Selecting the right initial project(s), determining outcomes and measures, and preparing the business case are important groundwork for your Information Governance initiative, as discussed in Part 1. But to secure resilient management support for an ongoing initiative, you’ll also want to tie the individual projects to strategic objectives for Information Governance at your organization.
Strategic IG Objectives
While a single successful project is fine, higher-level strategic objectives are needed to foster an ongoing information governance initiative. The strategic objectives connect the dots of the benefits from individual projects, providing the 1 + 1 = 3. Strategic IG objectives provide both a road map for next steps and also a narrative of impact worthy of ongoing executive support.
Strategic IG objectives usually focus on one or more of (1) reducing unnecessary data volumes, (2) retaining and using valuable, reliable data, (3) safeguarding protected and confidential data, and (4) preserving data as required for litigation. Each of these strategic objectives usually also align with some combination of (a) ensuring information compliance, (b) controlling information risk, and (c) maximizing information value.
INFORMATION GOVERNANCE STRATEGIC OBJECTIVES
Reduce Unnecessary Data Volumes
- Compliance: Comply with regulatory and contractual requirements for disposing of information.
- Risk: Dispose of information not required for legal compliance or business need and reduce creation of unnecessary information, to mitigate data security exposures and data volume litigation exposures.
- Value: Realize operational cost-savings and increased productivity and efficiency by decreasing the amounts of unnecessary information.
Retain and Use Valuable, Reliable Data
- Compliance: Comply with regulatory and contractual requirements for retaining and managing information.
- Risk: Avoid loss of valuable information and protect information vital for continuing operations and enforcing legal rights.
- Value: Maintain reliable information to support analysis for decision-making and ensure accessibility of reliable information for productivity and efficiency.
Safeguard Protected and Confidential Data
- Compliance: Comply with regulatory and contractual requirements for privacy and security of protected information and for safeguarding confidential information.
- Risk: Avoid unauthorized use or compromise of protected and confidential information and detect and respond effectively to breaches and other security incidents, to minimize reputation damage and legal exposures.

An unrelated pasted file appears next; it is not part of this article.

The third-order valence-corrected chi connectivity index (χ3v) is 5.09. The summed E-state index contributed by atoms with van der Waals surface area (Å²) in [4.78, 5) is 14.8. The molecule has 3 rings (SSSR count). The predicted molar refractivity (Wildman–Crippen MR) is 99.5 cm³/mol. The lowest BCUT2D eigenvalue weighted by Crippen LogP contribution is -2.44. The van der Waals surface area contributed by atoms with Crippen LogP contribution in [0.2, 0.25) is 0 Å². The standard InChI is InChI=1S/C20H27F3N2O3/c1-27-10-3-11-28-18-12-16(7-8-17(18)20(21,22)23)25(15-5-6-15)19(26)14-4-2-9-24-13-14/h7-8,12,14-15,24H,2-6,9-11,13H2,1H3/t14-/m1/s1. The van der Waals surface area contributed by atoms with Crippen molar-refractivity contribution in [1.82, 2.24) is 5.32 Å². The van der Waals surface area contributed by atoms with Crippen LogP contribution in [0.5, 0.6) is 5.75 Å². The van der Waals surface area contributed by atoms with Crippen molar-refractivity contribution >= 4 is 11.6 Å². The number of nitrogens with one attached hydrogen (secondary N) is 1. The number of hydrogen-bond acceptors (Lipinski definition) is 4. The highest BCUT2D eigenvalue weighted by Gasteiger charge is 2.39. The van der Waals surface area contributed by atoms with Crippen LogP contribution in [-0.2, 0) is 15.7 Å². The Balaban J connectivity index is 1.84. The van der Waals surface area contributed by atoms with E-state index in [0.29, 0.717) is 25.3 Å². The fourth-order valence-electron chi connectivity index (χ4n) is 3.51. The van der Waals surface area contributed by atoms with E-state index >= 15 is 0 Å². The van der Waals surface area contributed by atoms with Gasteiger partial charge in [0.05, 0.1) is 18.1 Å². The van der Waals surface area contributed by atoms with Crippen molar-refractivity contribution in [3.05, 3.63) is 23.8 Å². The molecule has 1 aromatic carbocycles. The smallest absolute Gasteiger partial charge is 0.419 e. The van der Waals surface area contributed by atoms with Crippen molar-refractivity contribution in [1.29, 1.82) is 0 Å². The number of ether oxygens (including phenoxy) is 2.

- Value: Enhance reputation as trusted custodian of protected and confidential information.
Preserve Data for Litigation
- Compliance: Comply with legal requirements for preserving and collecting data relevant to litigation or regulatory proceedings.
- Risk: Reduce costs and inefficiencies in preservation and collection and reduce exposures for preservation failures.
- Value: Achieve more efficient, timely, and accurate case assessment and valuation.
Unlike building a quantified business case for specific projects, the value of attaining strategic IG objectives is usually best expressed qualitatively, highlighting the significant general benefits of improving compliance, mitigating risk, and maximizing of information value. But IG strategic objectives can easily be converted into SMART goals (Specific, Measurable, Achievable, Relevant, and Timely). To do so, simply adopt the most compelling IG strategic objectives, which provide the strategic direction, and then graft onto them your SMART elements from the related, pending project(s). For example:
“Reduce unnecessary data volumes [i.e., the strategic objective] by completing Phase 1 of Email Retention and Disposal Project by end of 3rd Q 2020, including implementation of (1) going forward storage and retention strategy for record-quality email, (2) new retention policy for non-record email, and (3) related updates to legal hold process [i.e., the initial project’s parameters, with incorporated project measures].”
Upon completion of the initial specific project, this same SMART goal can be updated with whatever is the next project to advance this strategic objective:
“Reduce unnecessary data volumes [i.e., the ongoing strategic objective] by completing Phase 2 of Email Retention and Disposal Project by end of 1st Q 2020, including processing of legacy email troves isolated in Phase 1 [i.e., the subsequent project’s parameters, with incorporated project measures].”
So now you have the clarity of one or more specific, concrete projects, each with outcomes, measures, and a business case, and also tied to strategic objectives for governing compliance, cost, risk, and value for your organization’s information. Yet there’s still something missing – how is all of this relevant to what drives your organization? To tap into relevance, you will want to align your IG initiative with your organization’s business model or brand, discussed in Part 3.